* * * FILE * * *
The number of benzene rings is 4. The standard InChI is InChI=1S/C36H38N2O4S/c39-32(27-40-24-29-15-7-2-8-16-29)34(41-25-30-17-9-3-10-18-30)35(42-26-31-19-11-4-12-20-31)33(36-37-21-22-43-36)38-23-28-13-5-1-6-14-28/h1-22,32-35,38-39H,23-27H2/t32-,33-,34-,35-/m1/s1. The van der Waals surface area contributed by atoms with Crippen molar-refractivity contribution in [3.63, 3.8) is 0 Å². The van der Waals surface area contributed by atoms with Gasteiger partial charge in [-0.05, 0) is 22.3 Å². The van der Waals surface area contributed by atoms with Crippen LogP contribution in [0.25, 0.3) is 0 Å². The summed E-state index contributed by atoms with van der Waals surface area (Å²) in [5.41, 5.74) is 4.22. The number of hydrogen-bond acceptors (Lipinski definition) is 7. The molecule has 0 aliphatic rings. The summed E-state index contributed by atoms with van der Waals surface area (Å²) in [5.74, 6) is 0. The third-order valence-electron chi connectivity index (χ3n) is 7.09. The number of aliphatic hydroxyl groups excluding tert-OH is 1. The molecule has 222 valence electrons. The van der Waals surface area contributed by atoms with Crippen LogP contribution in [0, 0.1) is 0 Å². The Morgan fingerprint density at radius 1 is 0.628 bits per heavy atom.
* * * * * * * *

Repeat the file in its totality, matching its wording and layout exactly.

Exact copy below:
The number of benzene rings is 4. The standard InChI is InChI=1S/C36H38N2O4S/c39-32(27-40-24-29-15-7-2-8-16-29)34(41-25-30-17-9-3-10-18-30)35(42-26-31-19-11-4-12-20-31)33(36-37-21-22-43-36)38-23-28-13-5-1-6-14-28/h1-22,32-35,38-39H,23-27H2/t32-,33-,34-,35-/m1/s1. The van der Waals surface area contributed by atoms with Crippen molar-refractivity contribution in [3.63, 3.8) is 0 Å². The van der Waals surface area contributed by atoms with Gasteiger partial charge in [-0.05, 0) is 22.3 Å². The van der Waals surface area contributed by atoms with Crippen LogP contribution in [0.25, 0.3) is 0 Å². The summed E-state index contributed by atoms with van der Waals surface area (Å²) in [5.41, 5.74) is 4.22. The number of hydrogen-bond acceptors (Lipinski definition) is 7. The molecule has 0 aliphatic rings. The summed E-state index contributed by atoms with van der Waals surface area (Å²) in [5.74, 6) is 0. The third-order valence-electron chi connectivity index (χ3n) is 7.09. The number of aliphatic hydroxyl groups excluding tert-OH is 1. The molecule has 222 valence electrons. The van der Waals surface area contributed by atoms with Crippen LogP contribution in [0, 0.1) is 0 Å². The Morgan fingerprint density at radius 1 is 0.628 bits per heavy atom.